Surprisingly, you will notice that we have already used these data structures before, without knowing they were data structures: the class and the structure. Whenever we instantiate one of these, we are actually using it as a data structure (more or less).… Read more

## Archive for the ‘Data Structures’ Category

### Other Data Structures

Saturday, June 16th, 2018### Sorted Set

Saturday, June 16th, 2018* Sorted Set* is the preferred data structure when we want to have sorted items and also to eliminate duplicate elements. Unfortunately, its performance is worse than that of a Hash Set or a Dictionary. The following program declares a new

*and adds elements to it:*

**Sorted Set**### Hash Set

Thursday, June 14th, 2018There are two types of Sets in the * System.Collections.Generic* namespace:

*and*

**SortedSet***. Both of them offer the functionality of storing non-duplicate items. The main difference between them is the fact that the*

**HashSet***obviously has its items sorted. Therefor, if you do not care about the order in which the items are stored, you are better off performance-wise to use a*

**SortedSet***.… Read more*

**HashSet**### Sorted Dictionary

Friday, June 8th, 2018Sorted Dictionary is just a normal Dictionary data structure, but with its keys sorted. Of course, it is obvious that having its elements sorted will make this data structure slightly slower than a normal Dictionary, but it does offer the advantage of making an in memory sorted lookup very easy.… Read more

### Dictionary

Friday, June 1st, 2018The data structure Dictionary suggests storing key-value pairs and provides a quick search by key. In common language, this means that instead of elements receiving a numerical index, as in the array case, they receive a specific type as a * key* (this is what the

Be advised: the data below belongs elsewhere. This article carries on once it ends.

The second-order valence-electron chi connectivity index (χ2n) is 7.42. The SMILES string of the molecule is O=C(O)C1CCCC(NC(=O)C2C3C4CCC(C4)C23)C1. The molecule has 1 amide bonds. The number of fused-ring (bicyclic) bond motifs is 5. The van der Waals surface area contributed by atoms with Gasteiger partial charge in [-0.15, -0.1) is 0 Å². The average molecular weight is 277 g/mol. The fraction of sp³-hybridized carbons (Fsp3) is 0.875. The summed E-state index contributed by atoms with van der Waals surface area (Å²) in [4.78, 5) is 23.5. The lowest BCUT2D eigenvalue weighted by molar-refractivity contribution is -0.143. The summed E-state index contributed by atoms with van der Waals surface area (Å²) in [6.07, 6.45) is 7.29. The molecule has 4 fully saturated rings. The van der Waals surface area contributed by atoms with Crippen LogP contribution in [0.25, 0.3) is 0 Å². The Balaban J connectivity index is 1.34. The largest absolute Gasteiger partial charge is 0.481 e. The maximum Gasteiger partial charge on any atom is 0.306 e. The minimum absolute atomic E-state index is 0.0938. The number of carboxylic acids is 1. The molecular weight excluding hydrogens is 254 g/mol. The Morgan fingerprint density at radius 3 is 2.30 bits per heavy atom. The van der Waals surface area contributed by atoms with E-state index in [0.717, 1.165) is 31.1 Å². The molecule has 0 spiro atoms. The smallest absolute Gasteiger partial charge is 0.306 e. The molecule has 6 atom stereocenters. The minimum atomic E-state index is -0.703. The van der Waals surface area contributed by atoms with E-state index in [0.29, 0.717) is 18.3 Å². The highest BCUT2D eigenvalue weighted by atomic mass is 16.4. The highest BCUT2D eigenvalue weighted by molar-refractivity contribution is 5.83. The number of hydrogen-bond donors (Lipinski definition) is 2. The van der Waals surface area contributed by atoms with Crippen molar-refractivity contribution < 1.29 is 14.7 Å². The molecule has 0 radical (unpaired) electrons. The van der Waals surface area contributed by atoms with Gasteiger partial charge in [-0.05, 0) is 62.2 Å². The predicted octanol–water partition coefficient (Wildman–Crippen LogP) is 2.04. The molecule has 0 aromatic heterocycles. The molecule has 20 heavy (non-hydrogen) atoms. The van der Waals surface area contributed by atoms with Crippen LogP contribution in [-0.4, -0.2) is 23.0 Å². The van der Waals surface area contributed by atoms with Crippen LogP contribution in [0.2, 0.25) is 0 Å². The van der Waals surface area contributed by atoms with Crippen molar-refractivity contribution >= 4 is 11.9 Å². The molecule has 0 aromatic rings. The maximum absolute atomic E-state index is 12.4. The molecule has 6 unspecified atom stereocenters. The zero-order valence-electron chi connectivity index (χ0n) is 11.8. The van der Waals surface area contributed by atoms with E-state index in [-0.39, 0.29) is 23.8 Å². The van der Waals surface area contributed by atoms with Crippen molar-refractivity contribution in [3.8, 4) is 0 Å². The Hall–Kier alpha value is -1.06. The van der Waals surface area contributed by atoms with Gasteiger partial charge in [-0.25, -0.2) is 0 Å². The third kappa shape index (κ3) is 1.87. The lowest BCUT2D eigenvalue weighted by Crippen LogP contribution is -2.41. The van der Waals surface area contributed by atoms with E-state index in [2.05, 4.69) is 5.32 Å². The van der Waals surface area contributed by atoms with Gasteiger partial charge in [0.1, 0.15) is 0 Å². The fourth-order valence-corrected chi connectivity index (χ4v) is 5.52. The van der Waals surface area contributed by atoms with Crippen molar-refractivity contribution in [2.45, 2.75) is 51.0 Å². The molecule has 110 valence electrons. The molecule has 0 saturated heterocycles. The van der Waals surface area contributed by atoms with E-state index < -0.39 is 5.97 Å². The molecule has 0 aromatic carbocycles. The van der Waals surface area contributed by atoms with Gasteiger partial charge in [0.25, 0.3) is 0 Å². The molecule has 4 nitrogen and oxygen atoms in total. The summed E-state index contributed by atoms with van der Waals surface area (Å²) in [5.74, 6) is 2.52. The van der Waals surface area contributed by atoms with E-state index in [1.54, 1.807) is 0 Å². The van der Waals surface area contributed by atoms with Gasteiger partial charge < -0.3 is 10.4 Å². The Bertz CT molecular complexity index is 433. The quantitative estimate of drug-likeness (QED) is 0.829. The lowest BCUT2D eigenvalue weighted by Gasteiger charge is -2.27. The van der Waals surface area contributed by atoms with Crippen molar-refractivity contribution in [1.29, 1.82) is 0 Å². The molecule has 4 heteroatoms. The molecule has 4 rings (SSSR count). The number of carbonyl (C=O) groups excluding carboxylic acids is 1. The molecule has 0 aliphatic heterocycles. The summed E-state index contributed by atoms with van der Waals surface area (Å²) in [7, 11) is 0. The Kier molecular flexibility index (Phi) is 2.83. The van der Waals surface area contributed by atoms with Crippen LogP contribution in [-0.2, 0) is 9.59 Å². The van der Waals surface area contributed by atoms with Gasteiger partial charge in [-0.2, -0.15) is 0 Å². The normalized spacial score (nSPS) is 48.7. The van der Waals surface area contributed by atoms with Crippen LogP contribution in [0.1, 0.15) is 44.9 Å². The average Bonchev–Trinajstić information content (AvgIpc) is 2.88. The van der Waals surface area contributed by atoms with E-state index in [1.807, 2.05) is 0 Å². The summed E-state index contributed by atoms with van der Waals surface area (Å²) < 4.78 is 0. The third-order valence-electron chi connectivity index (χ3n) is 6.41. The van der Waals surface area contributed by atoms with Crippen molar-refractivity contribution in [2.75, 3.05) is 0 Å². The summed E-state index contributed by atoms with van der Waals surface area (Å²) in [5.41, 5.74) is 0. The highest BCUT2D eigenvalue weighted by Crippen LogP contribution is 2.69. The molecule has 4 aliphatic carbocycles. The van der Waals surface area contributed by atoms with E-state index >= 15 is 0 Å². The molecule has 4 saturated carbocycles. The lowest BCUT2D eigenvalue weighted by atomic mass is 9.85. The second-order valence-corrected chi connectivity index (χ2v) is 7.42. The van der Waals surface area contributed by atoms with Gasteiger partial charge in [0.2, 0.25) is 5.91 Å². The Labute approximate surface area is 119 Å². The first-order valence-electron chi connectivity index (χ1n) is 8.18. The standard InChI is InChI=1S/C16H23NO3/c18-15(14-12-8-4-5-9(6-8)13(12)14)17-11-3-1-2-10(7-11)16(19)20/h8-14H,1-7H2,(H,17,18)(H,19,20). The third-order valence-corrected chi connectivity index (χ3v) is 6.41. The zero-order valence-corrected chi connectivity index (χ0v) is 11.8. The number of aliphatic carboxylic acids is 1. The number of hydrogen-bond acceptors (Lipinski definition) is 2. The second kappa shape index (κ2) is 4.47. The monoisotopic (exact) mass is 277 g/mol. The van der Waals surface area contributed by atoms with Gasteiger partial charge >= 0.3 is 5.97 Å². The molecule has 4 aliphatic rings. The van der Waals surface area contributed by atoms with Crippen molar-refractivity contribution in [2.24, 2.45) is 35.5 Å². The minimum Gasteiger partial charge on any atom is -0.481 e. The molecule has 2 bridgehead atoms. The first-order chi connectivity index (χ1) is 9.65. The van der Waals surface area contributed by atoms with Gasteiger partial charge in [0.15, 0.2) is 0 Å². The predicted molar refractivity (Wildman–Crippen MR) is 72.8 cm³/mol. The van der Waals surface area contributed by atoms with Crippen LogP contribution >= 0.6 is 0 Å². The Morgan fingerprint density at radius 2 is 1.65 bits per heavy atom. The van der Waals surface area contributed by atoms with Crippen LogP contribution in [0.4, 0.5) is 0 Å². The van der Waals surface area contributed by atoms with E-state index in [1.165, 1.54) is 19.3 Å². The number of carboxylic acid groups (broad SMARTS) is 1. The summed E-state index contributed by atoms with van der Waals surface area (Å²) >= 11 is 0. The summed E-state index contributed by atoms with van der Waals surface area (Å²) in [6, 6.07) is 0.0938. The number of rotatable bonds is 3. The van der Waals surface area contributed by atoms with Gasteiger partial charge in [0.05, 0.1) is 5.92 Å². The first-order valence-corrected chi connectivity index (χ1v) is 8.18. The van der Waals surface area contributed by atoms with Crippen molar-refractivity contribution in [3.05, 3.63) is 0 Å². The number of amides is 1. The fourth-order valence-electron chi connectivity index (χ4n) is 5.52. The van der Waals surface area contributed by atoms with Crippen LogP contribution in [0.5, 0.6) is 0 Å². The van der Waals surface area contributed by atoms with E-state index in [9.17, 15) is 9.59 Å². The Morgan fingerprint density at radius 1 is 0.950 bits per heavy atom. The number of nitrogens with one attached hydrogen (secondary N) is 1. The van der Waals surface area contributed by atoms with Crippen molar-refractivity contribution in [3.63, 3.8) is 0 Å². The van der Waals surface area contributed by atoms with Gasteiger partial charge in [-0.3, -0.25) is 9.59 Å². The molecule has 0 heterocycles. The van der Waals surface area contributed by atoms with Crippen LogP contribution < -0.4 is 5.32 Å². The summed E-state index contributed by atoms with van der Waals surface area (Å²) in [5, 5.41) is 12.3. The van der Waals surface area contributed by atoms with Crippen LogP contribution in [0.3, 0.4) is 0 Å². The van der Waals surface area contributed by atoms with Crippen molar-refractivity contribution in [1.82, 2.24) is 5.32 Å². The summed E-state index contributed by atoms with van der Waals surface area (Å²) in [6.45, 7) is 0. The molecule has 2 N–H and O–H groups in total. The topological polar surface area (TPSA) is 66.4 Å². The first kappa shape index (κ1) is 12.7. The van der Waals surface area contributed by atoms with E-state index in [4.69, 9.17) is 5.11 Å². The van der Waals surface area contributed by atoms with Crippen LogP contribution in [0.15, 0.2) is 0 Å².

*stands for in the*

**K***concept;*

**Dictionary<K, T>***stands for the type of the values stored in the dictionary) for accessing elements.… Read more*

**T**### Queue

Monday, May 28th, 2018* Queue *is a linear data structure in which there are two operations defined: adding an element to the tail (

*) and extract the front-positioned element from the head (*

**enqueue***). These two operations take a constant time to execute, because the queue is usually implemented with a linked list.… Read more*

**dequeue**### Stack

Wednesday, May 2nd, 2018Stack is a linear data structure in which there are 3 operations defined: adding an element at the top of the stack (push), removing an element from the top of the stack (pop) and inspect the element from the top without removing it (peek).… Read more

### Linked List

Tuesday, April 24th, 2018Singly and doubly linked lists (also known simply as * Linked Lists*) hold collection of elements, which preserve their order. Their representation in the memory is dynamic, pointer-based. They are linked sequences of elements. Adding is a fast operation, but it is a bit slower than adding to a List, because every time when we add an element to a linked list, we allocate a new memory area.… Read more

### Array List

Monday, April 23rd, 2018* ArrayList *is a dynamic array. What that means is that an

*can have any amount of objects and of any type. This data structure was originally designed to simplify the processes of adding new elements into an array. Under the hood, an*

**ArrayList***is an array whose size is doubled every time it runs out of space.… Read more*

**ArrayList**